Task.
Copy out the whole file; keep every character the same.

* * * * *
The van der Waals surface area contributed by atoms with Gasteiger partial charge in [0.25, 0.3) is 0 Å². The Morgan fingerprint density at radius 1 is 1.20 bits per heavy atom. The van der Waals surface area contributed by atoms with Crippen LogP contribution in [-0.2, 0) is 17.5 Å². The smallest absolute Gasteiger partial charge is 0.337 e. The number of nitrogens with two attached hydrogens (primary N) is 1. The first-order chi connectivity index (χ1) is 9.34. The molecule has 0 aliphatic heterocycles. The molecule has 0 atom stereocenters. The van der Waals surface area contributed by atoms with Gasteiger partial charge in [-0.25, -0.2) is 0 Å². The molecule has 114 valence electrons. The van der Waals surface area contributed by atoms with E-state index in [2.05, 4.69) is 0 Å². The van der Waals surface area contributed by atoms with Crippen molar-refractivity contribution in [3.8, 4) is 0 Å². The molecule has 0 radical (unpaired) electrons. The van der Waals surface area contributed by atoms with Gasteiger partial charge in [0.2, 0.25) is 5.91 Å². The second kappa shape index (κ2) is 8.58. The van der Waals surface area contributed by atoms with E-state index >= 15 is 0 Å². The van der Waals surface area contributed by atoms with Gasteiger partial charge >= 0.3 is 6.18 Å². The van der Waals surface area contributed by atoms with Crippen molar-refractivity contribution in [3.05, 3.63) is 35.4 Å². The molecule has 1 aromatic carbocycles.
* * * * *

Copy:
The van der Waals surface area contributed by atoms with Gasteiger partial charge in [0.25, 0.3) is 0 Å². The Morgan fingerprint density at radius 1 is 1.20 bits per heavy atom. The van der Waals surface area contributed by atoms with Crippen LogP contribution in [-0.2, 0) is 17.5 Å². The smallest absolute Gasteiger partial charge is 0.337 e. The number of nitrogens with two attached hydrogens (primary N) is 1. The first-order chi connectivity index (χ1) is 9.34. The molecule has 0 aliphatic heterocycles. The molecule has 0 atom stereocenters. The van der Waals surface area contributed by atoms with Gasteiger partial charge in [-0.25, -0.2) is 0 Å². The molecule has 114 valence electrons. The van der Waals surface area contributed by atoms with E-state index in [2.05, 4.69) is 0 Å². The van der Waals surface area contributed by atoms with Crippen molar-refractivity contribution in [3.8, 4) is 0 Å². The molecule has 0 radical (unpaired) electrons. The van der Waals surface area contributed by atoms with Gasteiger partial charge in [0.2, 0.25) is 5.91 Å². The second kappa shape index (κ2) is 8.58. The van der Waals surface area contributed by atoms with E-state index >= 15 is 0 Å². The van der Waals surface area contributed by atoms with Gasteiger partial charge >= 0.3 is 6.18 Å². The van der Waals surface area contributed by atoms with Crippen molar-refractivity contribution in [3.05, 3.63) is 35.4 Å². The molecule has 1 aromatic carbocycles.